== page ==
Even if you do all the work by yourself, you will still lose time on an older car and invest money and effort in a vehicle that is not as good or as competent as a newer model. From a financial standpoint, maintaining an older car is just not a good investment especially if you know that the price of the vehicle will not go up and that your investment in spare parts and labor will not significantly improve the value of the car. One can only extend the life of a junk car so far.
6. Fuel inefficient
The improvement in fuel efficiency in the past decade or so has been amazing. Today, it is far more common to see 400+ horsepower V8 powered muscle cars which can do 30 mpg. Modern vehicles are equipped with advanced technologies which improve efficiency while still retaining high performance levels, like 2.0-liter turbocharged four cylinders with over 300 HP. For example, there are multiple displacement systems which turn off a couple of cylinders, stop and go systems which shut off the engine on the stoplights, hybrid systems or turbochargers on smaller displacement engines all help achieve astonishing mpg figures.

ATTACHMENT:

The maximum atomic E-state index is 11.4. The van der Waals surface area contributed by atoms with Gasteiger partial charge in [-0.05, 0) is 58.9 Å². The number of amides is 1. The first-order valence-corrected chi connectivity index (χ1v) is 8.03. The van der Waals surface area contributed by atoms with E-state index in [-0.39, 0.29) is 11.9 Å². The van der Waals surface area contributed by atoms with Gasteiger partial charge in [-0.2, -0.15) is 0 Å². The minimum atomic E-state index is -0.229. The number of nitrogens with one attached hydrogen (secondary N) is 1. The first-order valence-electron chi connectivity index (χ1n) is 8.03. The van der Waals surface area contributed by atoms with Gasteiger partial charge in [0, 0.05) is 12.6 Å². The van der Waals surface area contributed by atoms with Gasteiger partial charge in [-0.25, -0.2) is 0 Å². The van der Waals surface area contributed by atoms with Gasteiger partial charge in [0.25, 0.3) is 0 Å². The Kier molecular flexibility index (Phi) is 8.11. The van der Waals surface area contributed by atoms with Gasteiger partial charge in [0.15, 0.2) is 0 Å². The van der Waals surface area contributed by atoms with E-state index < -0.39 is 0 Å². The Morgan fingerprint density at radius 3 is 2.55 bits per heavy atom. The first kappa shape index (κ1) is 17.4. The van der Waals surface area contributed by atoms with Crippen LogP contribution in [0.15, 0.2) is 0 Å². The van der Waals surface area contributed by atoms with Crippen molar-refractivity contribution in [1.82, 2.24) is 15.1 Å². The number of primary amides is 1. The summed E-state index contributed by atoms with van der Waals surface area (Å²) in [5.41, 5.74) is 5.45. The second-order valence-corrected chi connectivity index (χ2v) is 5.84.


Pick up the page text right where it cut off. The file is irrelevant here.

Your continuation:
Older cars have none of that, and since the prices of fuel are rising each day, it looks like driving a clunker is getting pretty expensive, especially if you combine it with the repair and maintenance costs.
7. Can't Pass Emissions
In most cases, older cars produce more pollution than acceptable and can be very costly to sort out. Often you will need to replace the knock sensor, which can cost up to $2000 if done by certified mechanics or shops. It is also worth noting that different states have different laws about emissions testing. If you don`t pass the emissions test, you will not be able to register and use your vehicle. Only when you are faced with that kind of situation will you realize that you should have bought a newer car years ago.
8. Carbon monoxide poisoning